Sensing Behavior of Pristine and TM-decorated Zn12O12 Nanocage Towards Toxic Formaldehyde, Phosgene and Thiophosgene Gases

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The theoretical examination of the interaction among formaldehyde, phosgene, and thiophosgene molecules on both pristine Zn12O12 nanocage and TM-decorated (Cu, Ni, Ti, and Cr) Zn12O12 nanocage is conducted using density functional theory (DFT). The Zn12O12 nanocage by doping of Cu, Ni, Ti, and Cr atoms remarks in altering the electronic properties and actively reassuring the adsorption of these toxic gases. The finding revealed that Zn12O12 nanocages doped with metal atoms enhance reactivity. In this study, the adsorption energy, dipole moment, charges from natural bond orbitals (NBO), global reactivity parameters, and frontier molecular orbitals (FMOs) were analyzed. The results show that phosgene and thiophosgene are physisorbed on Zn12O12 nanocage with adsorption energies of -10.63, and -9.41 kcal/mol, respectively. The decoration of Zn12O12 nanocage with transition metals (Cu, Ni, Ti, and Cr), efficiently enhanced the adsorption of H2CO, COCl2, and CSCl2. The adsorption of these harmful gases on TM-decorated Zn12O12 nanocage resulted in strong chemisorption. Among the selected warfare agents, CSCl2@Cr-Zn12O12 and H2CO@Ti-Zn12O12 show the highest value of adsorption energy (− 77.86 and − 75.37 kcal/mol, respectively). These complexes also exhibit high chemical hardness value and low softness value suggesting their higher stability and lower reactivity as compared to other complexes. Moreover, the results of recovery time suggested that COCl2 can be desorbed from Ni-Zn12O12 with a recovery time of 0.014 s. Therefore, it is suggested that the Ni-Zn12O12 nanocage may be used as a potential reusable sensor for the detection of phosgene at room temperature due to its high sensitivity and short recovery time. Additionally, the results suggested that the adsorption energy and electrical conductivity of toxic gases on decorated Zn12O12 nanocage increase, potentially improving sensitivity towards these toxic gases.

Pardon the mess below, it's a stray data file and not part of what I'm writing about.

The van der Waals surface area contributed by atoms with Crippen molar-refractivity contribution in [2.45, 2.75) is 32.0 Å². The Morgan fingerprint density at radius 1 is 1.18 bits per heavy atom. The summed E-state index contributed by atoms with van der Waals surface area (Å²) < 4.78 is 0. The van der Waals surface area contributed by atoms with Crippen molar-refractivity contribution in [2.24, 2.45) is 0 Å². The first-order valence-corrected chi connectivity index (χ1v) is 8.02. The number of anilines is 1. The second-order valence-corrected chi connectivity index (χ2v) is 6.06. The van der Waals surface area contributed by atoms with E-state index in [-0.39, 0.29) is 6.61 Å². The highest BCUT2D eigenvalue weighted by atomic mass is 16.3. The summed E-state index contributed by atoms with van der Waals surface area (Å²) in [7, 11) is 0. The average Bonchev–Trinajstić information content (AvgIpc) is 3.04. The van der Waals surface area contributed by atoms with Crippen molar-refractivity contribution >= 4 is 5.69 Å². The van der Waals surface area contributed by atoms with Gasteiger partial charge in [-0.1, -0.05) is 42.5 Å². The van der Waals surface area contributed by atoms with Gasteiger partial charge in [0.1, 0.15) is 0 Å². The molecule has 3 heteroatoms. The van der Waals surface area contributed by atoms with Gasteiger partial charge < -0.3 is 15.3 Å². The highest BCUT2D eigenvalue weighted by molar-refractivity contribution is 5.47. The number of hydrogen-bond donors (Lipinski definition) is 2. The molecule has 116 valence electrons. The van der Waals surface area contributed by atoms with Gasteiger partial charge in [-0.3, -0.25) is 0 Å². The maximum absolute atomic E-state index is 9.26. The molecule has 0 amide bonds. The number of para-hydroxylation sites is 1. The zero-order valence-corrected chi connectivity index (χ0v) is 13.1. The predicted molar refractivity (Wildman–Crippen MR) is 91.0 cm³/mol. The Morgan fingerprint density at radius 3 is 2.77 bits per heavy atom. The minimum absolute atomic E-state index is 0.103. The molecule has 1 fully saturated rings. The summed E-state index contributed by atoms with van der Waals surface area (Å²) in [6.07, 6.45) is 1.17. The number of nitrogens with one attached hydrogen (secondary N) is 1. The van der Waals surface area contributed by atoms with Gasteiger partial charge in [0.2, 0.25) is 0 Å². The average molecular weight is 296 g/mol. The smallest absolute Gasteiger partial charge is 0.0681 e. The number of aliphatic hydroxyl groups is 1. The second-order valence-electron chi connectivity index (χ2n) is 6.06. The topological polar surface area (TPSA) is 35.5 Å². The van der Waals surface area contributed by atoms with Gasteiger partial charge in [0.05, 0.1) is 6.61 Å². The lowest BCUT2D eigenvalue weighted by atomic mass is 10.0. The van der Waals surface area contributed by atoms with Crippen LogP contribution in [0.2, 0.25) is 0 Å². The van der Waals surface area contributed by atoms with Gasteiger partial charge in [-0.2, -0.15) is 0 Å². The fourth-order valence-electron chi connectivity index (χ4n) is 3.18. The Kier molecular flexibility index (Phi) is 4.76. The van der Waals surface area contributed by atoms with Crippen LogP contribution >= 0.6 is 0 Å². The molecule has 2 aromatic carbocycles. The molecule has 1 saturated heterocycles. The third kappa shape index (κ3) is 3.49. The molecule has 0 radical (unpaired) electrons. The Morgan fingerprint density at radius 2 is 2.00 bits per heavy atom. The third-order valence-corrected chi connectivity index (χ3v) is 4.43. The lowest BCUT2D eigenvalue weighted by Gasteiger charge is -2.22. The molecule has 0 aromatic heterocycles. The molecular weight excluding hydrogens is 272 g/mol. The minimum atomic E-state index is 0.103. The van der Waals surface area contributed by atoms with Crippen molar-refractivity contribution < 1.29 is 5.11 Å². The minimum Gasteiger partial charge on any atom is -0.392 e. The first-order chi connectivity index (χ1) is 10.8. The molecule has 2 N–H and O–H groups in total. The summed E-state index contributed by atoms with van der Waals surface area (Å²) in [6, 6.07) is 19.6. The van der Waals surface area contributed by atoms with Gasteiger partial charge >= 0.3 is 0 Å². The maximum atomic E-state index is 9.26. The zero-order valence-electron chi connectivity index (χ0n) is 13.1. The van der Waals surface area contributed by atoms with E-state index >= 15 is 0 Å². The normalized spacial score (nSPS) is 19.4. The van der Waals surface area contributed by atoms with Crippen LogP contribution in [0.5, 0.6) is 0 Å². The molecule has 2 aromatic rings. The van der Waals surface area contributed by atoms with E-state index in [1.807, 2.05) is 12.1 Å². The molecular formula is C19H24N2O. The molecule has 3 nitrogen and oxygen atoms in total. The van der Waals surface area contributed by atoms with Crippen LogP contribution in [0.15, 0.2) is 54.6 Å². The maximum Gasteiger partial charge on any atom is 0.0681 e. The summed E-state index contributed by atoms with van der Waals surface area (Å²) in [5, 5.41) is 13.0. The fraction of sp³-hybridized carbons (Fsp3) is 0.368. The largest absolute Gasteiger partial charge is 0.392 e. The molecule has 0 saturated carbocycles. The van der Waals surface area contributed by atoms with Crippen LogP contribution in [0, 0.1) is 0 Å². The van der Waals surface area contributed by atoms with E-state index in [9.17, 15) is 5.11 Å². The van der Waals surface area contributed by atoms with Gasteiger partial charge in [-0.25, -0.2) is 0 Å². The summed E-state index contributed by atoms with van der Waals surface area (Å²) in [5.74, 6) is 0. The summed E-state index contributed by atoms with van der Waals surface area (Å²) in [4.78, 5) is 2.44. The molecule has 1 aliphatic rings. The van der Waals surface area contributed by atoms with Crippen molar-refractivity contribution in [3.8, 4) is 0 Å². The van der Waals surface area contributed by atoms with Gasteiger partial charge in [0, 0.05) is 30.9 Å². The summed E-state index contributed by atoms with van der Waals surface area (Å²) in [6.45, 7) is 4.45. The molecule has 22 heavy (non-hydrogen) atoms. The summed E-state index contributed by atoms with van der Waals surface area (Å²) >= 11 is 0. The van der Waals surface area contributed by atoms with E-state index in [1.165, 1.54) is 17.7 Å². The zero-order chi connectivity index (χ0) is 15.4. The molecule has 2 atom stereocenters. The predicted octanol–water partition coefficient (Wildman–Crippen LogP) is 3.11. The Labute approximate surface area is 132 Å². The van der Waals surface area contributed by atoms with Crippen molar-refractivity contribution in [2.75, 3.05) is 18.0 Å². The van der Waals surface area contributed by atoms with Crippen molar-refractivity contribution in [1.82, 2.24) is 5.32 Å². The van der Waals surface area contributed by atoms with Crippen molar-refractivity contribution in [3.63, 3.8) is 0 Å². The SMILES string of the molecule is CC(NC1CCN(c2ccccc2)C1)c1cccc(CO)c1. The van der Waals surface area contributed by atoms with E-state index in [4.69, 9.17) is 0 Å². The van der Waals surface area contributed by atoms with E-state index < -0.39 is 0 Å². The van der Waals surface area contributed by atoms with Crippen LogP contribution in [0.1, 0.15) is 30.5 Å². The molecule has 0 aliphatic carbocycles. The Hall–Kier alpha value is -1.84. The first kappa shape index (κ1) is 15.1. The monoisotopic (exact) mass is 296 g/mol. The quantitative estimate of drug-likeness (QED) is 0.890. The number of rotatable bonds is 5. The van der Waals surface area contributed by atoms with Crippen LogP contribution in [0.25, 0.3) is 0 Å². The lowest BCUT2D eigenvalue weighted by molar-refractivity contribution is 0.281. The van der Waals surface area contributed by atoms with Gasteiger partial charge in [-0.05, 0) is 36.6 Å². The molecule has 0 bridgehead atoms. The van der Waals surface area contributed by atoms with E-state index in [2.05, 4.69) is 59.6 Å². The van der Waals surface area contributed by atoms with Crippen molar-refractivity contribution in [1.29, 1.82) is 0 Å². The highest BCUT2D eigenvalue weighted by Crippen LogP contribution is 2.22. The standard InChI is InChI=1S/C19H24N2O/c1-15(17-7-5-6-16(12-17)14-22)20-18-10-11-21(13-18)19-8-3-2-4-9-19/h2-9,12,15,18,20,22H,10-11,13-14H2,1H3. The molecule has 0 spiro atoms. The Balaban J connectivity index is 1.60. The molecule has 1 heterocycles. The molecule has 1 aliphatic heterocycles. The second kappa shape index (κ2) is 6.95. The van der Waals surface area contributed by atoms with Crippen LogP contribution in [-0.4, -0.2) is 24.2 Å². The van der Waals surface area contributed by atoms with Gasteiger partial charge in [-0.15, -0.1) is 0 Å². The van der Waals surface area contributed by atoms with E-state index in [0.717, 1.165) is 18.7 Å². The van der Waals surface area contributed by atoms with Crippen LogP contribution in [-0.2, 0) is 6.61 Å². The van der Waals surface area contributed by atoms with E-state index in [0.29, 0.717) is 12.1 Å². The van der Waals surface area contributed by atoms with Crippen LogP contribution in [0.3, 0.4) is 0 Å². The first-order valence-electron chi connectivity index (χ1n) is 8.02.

This article was originally published in Journal of Inorganic and Organometallic Polymers and Materials in 2023.

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